TAMPA, Fla. — Iran-backed rumors the US is supplying the Islamic State group not only led to shots being fired at a US helicopter, but they are so stubborn the commander of Iran's Quds Force believes them, a senior special operations official said Tuesday.
That Iranian commander, Iranian Maj. Gen. Qassem Soleimani, chief of the Islamic Revolutionary Guard Corps' elite Quds Force, has fully bought into the narrative, the official said. Soleimani, a powerful figure, was deployed by Tehran to help Iraqis coordinate the fight against the Islamic State group.
"I can tell you the Quds force commander believes we are re-supplying Daesh — truly believes it," Brig. Gen. Kurt Crytzer, deputy commander for Special Operations Command Central, told reporters. Daesh is another name for the Islamic State group.
Beyond one persistent rumor, the issue reflects the US' difficulty producing messaging that counters the narrative and ideology of the Islamic State group, which has proven adept proliferating its message via social media and attracting foreign fighters.
"We have a continuous problem in effectively countering the narrative and consistently struggle in the [information operations] realm," Crytzer said, speaking at the Special Operations Industry Conference on Tuesday. "We need to find solutions that allow us to more effectively contest for the [information operations] battlespace
Crytzer lamented that the Islamic State and its sympathizers have used smartphones and Twitter to respond quickly to events and advance its agenda. For instance, the Islamic State could turn the death of a bomb maker in an accidental explosion into a US attack — "an automatic [propaganda] opportunity for them, and we have nothing to counter it," he said.
To add insult to injury, a group calling itself the Cyber Caliphate embarrassed US Central Command (CENTCOM) when it briefly hacked its Twitter account in January.
In his remarks Tuesday, Crytzer explained that Special Operations Command Central learned through intelligence reports that the motivation for the shots were fired at a US helicopter was the rumor the US was supplying ISIS.
Crytzer called the narrative, "easily believed by many, it's not just the poor and uneducated." "When narratives like that go unchecked, it sets the conditions for bad things to happen like that," he said.
The story may be undermining the trust between Iraqi allies and their special operations advisers. In at least once instance, advisers were asked by Iraqi troops, "Why are you doing that," Crytzer said.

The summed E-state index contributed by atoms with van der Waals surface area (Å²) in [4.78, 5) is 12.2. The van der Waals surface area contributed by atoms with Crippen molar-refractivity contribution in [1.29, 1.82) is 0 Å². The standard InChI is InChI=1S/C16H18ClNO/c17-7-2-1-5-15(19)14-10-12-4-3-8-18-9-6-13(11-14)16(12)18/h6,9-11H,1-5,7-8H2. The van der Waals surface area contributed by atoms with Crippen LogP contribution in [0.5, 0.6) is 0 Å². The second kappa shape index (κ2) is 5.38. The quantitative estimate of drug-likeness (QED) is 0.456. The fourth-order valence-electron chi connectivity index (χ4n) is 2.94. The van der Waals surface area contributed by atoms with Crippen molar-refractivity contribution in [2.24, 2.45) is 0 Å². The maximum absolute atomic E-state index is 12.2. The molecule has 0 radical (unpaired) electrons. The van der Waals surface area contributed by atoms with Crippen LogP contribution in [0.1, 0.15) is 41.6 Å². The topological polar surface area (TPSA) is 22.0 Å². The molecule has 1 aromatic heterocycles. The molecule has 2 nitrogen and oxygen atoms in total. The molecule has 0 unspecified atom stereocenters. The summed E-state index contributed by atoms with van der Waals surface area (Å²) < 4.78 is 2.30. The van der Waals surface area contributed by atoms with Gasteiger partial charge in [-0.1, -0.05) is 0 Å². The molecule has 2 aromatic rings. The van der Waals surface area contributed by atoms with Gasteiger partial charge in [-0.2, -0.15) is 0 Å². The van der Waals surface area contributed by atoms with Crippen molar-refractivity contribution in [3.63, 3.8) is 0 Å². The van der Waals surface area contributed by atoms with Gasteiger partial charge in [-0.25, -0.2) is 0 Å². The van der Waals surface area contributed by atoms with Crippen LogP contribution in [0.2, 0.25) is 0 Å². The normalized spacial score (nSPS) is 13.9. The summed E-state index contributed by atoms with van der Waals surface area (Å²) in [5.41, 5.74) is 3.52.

In October, the US Defense Department acknowledged that a bundle carrying small arms meant for Kurdish forces went astray. Though an Islamic State video shows its forces handling the bundle, the Pentagon maintained it was destroyed from the US but planned to investigate.
The Iranian news agency Fars carried a report in February that Iraqi popular forces in Al-Anbar shot down a US helicopter carrying weapons for the Islamic State group. The report, mostly sourced to members of the Iranian parliament, cited various examples of Western aid to the Islamic State and claimed Iraqi forces shot down two British planes carrying weapons to the Islamic State group.
US Central Command is starting to mount an effort to respond, led by Rear Adm. James Malloy, CENTCOM's deputy director of operations. Its purpose is "to improve how proactive and effective they are … bring proactive and with how quick they can be to counter narratives," Crytzer said.
"This is a very powerful ideology, this is not going to be easy, and there are true believers, and we've got to get into the fight to counter the message for those who have not been influenced," he said. "It's not going to be easy."
Thus far, efforts to counter the rumors were coordinated between the Defense Department and State Department. In general, the US tends to operate at a slower pace.
"With us, we're being truthful, we're trying to be deliberate so that there aren't missteps," Crytzer said.
On the panel, Crytzer and other regional officials from Special Operations Command appealed to the industry crowd to produce a technological solution that would help.
Army Brig Gen. John Deedrick, Special Operations Command Korea, said the Defense Department and other US agencies could be using big data analytics to monitor Internet chat room or social media traffic to preempt problems.
"We are just starting to fully realize how much can be scoped from that, and how we can get ahead of the narrative or at least see a trend line starting to develop," Deedrick said.